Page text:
Badass of the Month: Winged Hussars

Okay, I know I already wrote a post about these guys, but in doing further research, I found all kinds of cool stuff. It’s also forced me to succumb to the lure of Pinterest.

Even though my story is still totally fake, I feel the need for at least some semblance of accuracy. Also, I love to geek out about weapons and armour, so this is the perfect excuse. I once spent eight hours in the Arms and Armour wing of the Kunsthistorisches Museum in the Vienna Hofburg. I also bought the catalog- in two volumes- and read it! It’s unfortunately in storage now, but at least I have the internet.

These guys were armed to the teeth! Here’s what a typical Polish hussar carried:

A lance, hollowed-out and 15-20 feet in length:

They also often carried an arquebus, but how they would use it while riding, I do not know:

Underneath his left thigh, he carried a koncerz estoc with which to stab you:

and under his right thigh, a palasz, with which to stab you some more:

 

On his left side, he carried a szabla husarska, or cavalry saber to slash at whatever hasn’t been stabbed:

And, on the off chance he didn’t get to skewer you with his lance, or stab you or slice you, he might crack you over the head with a nadziak:

If you survived all of that, you might still get it from one of his two wheelock pistols, conveniently holstered in the saddle:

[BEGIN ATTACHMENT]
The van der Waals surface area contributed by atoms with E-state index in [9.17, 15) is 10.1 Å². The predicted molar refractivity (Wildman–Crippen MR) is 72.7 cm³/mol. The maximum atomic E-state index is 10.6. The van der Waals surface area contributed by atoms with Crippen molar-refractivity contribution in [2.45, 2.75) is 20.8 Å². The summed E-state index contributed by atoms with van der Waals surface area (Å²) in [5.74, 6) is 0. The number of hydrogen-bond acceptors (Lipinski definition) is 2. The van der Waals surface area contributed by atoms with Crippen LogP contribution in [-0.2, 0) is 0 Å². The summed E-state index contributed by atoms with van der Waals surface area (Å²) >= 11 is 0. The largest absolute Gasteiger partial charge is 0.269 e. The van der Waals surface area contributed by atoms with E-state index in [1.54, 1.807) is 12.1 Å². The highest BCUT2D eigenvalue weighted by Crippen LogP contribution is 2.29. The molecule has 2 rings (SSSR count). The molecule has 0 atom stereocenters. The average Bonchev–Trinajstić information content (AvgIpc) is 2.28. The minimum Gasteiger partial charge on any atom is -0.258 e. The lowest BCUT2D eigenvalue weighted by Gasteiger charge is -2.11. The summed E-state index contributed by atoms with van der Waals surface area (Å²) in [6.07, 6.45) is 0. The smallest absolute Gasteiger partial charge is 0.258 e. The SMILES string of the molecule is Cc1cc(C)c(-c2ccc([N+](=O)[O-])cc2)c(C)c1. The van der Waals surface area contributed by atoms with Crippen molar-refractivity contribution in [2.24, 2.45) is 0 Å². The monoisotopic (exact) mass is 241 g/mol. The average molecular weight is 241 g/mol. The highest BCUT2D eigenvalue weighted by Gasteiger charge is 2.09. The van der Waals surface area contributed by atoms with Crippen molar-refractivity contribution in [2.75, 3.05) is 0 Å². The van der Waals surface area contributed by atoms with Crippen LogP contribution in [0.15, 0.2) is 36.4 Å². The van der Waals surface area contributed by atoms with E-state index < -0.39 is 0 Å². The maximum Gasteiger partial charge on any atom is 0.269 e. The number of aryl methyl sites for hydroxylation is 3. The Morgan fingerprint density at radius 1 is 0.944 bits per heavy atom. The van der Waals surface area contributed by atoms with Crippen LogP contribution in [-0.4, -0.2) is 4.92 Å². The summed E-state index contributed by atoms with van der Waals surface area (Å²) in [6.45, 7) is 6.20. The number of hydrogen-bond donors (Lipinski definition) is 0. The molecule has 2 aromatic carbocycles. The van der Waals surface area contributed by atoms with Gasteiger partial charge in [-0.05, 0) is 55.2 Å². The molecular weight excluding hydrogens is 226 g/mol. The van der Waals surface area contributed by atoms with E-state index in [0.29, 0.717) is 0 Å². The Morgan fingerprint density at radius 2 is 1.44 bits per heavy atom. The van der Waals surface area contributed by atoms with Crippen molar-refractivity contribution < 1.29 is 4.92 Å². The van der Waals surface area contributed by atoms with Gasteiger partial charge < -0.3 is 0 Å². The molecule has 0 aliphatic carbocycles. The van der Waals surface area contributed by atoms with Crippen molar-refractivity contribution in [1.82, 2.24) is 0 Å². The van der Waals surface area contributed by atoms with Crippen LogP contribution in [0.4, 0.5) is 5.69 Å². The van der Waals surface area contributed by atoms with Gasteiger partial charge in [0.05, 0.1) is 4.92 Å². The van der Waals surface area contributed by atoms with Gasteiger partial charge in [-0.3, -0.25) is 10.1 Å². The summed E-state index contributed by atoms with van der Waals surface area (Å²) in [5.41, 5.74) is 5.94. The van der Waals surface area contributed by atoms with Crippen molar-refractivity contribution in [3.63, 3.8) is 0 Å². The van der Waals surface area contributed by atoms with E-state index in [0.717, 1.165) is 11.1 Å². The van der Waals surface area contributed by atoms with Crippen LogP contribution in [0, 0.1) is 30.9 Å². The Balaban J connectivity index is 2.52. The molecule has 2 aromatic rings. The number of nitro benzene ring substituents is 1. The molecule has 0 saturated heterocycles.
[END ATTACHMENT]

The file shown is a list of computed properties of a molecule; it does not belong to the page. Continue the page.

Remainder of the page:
Or, the old-fashioned way, with bow and arrow:

Now, these guys were totally used to riding straight into gunfire, so they had to wear a lot of armour. Plus it helped them look very scary and cool.

I love the helmets:

Polish Winged Hussars Szyszak Helmet c 1670c-1733 History Forum ~ All Empires - Page 2 This Polish winged helmet is based on the winged helmet of The Guard of Augustus the Strong, and features sliding nasal bar, two-piece hand forged folded skull, articulated lobster tail, pierced cheek-pieces suspended with leather, and hand pierced wings.

Knight in shining armor. While this might look like fantasy armor, it is actually a Polish Winged Hussar's helmet. These were in use from from the 16th to 19th centuries.

Heavy plate to repel musket-fire:

Cuirass:

Breastplate from hussar's cuirass, c1580; This style of breastplate from Augsburg or Hungary, with its numerous articulating lames, was probably used by a Hungarian hussar, a type of light cavalryman. The steel plates were originally blued, etched and gilded with strapwork bands. The rows of vertical holes once provided gilt-brass settings for stones or glasspaste jewels. The effect would have suggested the semi-oriental costume and armor of the Near East favored by Polish and Hungarian armies.

Backplate and pauldrons:

Hussar medieval armor - flexible backplate, wide pauldrons and winged helmet

Gorget:

gorget

Vambraces for the arms, and of course the wings!

 

 

All of this: guy, armour and weapons could easily weigh over 220 pounds. They apparently had amazing horses that could carry all that weight for a day and still charge into battle without breaking a sweat.

No wonder they were the most feared and effective cavalry in Europe for hundreds of years!

 

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